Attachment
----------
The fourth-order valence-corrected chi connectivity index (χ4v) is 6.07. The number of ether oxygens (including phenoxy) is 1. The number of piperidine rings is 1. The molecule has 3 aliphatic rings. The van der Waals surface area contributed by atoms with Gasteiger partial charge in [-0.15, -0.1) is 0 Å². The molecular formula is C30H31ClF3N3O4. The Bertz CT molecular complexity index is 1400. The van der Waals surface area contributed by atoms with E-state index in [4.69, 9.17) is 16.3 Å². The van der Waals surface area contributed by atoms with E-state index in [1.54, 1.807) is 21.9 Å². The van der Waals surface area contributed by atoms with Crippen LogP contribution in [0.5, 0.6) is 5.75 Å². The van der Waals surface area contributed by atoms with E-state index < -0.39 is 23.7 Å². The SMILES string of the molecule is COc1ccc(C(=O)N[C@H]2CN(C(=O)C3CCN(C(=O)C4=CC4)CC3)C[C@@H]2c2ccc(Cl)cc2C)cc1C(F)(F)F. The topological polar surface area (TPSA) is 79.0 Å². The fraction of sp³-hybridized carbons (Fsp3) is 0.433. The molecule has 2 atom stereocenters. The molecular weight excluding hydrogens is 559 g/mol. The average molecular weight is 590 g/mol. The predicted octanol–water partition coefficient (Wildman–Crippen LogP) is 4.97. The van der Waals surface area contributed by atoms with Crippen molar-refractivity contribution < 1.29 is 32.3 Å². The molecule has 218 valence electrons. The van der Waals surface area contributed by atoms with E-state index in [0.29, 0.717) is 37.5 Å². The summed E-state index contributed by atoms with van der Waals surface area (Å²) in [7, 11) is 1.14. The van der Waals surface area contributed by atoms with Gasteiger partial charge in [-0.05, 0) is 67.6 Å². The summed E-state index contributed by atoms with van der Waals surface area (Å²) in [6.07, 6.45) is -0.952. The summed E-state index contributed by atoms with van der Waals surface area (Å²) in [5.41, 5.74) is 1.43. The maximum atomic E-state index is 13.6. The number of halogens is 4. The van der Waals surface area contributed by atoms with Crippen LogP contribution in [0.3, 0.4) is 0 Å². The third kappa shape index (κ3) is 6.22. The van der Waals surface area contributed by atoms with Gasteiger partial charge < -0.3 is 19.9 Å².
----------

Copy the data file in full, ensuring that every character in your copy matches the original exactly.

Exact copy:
The fourth-order valence-corrected chi connectivity index (χ4v) is 6.07. The number of ether oxygens (including phenoxy) is 1. The number of piperidine rings is 1. The molecule has 3 aliphatic rings. The van der Waals surface area contributed by atoms with Gasteiger partial charge in [-0.15, -0.1) is 0 Å². The molecular formula is C30H31ClF3N3O4. The Bertz CT molecular complexity index is 1400. The van der Waals surface area contributed by atoms with E-state index in [4.69, 9.17) is 16.3 Å². The van der Waals surface area contributed by atoms with E-state index in [1.54, 1.807) is 21.9 Å². The van der Waals surface area contributed by atoms with Crippen LogP contribution in [0.5, 0.6) is 5.75 Å². The van der Waals surface area contributed by atoms with E-state index < -0.39 is 23.7 Å². The SMILES string of the molecule is COc1ccc(C(=O)N[C@H]2CN(C(=O)C3CCN(C(=O)C4=CC4)CC3)C[C@@H]2c2ccc(Cl)cc2C)cc1C(F)(F)F. The topological polar surface area (TPSA) is 79.0 Å². The fraction of sp³-hybridized carbons (Fsp3) is 0.433. The molecule has 2 atom stereocenters. The molecular weight excluding hydrogens is 559 g/mol. The average molecular weight is 590 g/mol. The predicted octanol–water partition coefficient (Wildman–Crippen LogP) is 4.97. The van der Waals surface area contributed by atoms with Crippen molar-refractivity contribution < 1.29 is 32.3 Å². The molecule has 218 valence electrons. The van der Waals surface area contributed by atoms with E-state index in [0.29, 0.717) is 37.5 Å². The summed E-state index contributed by atoms with van der Waals surface area (Å²) in [7, 11) is 1.14. The van der Waals surface area contributed by atoms with Gasteiger partial charge in [-0.05, 0) is 67.6 Å². The summed E-state index contributed by atoms with van der Waals surface area (Å²) in [6.07, 6.45) is -0.952. The summed E-state index contributed by atoms with van der Waals surface area (Å²) in [5.41, 5.74) is 1.43. The maximum atomic E-state index is 13.6. The number of halogens is 4. The van der Waals surface area contributed by atoms with Crippen LogP contribution in [0.3, 0.4) is 0 Å². The third kappa shape index (κ3) is 6.22. The van der Waals surface area contributed by atoms with Gasteiger partial charge < -0.3 is 19.9 Å².